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'I would say it's catastrophic': Border counties seeing a surge in human smuggling

The pandemic isn't slowing down the efforts of people coming into the country by illegal means.

KINNEY COUNTY, Texas — In Kinney County, officials say they’re seeing an increase in smuggling.

On one recent day, the Kinney County Sheriff’s Office, along with Border Patrol and the Department of Public Safety, stopped half a dozen smuggling attempts in an eight-hour period.

“The smugglers are up. Apprehensions are up. Pursuits are off the charts,” Kinney County Sheriff Brad Coe said. “I would say it’s catastrophic.”

Coe said the criminal organizations are ruthless, often carrying weapons and leading authorities on high-speed chases down rural country roads, like Ranch Road 674 spanning from Brackettville to Rock Springs.

“It's pretty twisty. If the speed number says 20 (mph), you better be doing 20 miles an hour. You ain’t gonna make it through that curve (otherwise),” Coe said. 

Last Sunday, he said, three migrants died in a rollover crash after a human smuggler led police on a high-speed chase down Ranch Road 674. Two migrants were taken to the hospital in critical condition.

Coe said the crash stretched already thin resources.

“The accident the other day tied up every ambulance we had. We had to call for support from Edwards County,” he said. “All three of my deputies, were on duty. One was off-duty and responded.”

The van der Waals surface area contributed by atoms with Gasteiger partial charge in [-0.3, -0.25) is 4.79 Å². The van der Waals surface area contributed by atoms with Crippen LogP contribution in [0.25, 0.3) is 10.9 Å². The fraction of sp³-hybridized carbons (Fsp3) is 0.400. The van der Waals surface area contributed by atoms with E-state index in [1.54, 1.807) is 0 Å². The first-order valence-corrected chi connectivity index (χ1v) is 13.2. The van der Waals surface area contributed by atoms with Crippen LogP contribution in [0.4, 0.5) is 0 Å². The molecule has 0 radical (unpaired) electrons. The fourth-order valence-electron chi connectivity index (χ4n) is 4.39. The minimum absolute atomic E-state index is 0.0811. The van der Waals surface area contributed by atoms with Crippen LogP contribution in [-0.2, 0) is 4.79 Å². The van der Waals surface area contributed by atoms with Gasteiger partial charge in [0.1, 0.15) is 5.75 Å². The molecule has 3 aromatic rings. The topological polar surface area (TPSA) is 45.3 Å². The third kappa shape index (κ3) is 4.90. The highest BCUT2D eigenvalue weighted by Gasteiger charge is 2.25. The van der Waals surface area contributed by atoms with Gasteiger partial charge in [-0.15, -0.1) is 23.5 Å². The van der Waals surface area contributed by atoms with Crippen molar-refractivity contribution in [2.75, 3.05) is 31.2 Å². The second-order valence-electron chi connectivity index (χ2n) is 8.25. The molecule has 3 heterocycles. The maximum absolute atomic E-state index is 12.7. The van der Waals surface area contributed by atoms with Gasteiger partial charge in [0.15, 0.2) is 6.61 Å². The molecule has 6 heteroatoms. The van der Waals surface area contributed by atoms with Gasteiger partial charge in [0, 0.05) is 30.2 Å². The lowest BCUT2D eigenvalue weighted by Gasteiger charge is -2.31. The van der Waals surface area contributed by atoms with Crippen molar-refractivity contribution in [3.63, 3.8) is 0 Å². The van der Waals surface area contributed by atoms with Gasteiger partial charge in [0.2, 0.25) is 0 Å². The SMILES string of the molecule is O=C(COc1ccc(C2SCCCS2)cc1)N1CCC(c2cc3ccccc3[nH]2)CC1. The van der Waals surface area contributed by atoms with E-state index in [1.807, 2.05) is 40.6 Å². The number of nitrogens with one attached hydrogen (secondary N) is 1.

Coe said the smugglers have been driving through ranch properties, sometimes crashing through fences, like a recent crash on a ranch four miles outside of Brackettville.

Coe said it took authorities hours to find the migrants and driver who ran from the vehicle.

Authorities said the SUV in that crash was stolen from the San Antonio area.

When this surge in smuggling will end, Coe said he doesn’t know. He said both the smugglers and the migrants they're ferrying are becoming more desperate.

“They're knocking on people's doors at 2, 3 in the morning because there is no food, and they're out of water,” Coe said. “A couple of weeks ago, we had the heat index up to 115, and we ended up finding the body of one.”

Coe said the ongoing COVID-19 pandemic is playing a part in this uptick in smuggling, creating more job opportunities for criminals of all ages.

“We're catching young kids anywhere between 15 to, say, 28 or 29 years old,” the sheriff said. “And, especially right now with unemployment, and people home quarantined, they offer $4,000 or $5,000 to some of these people."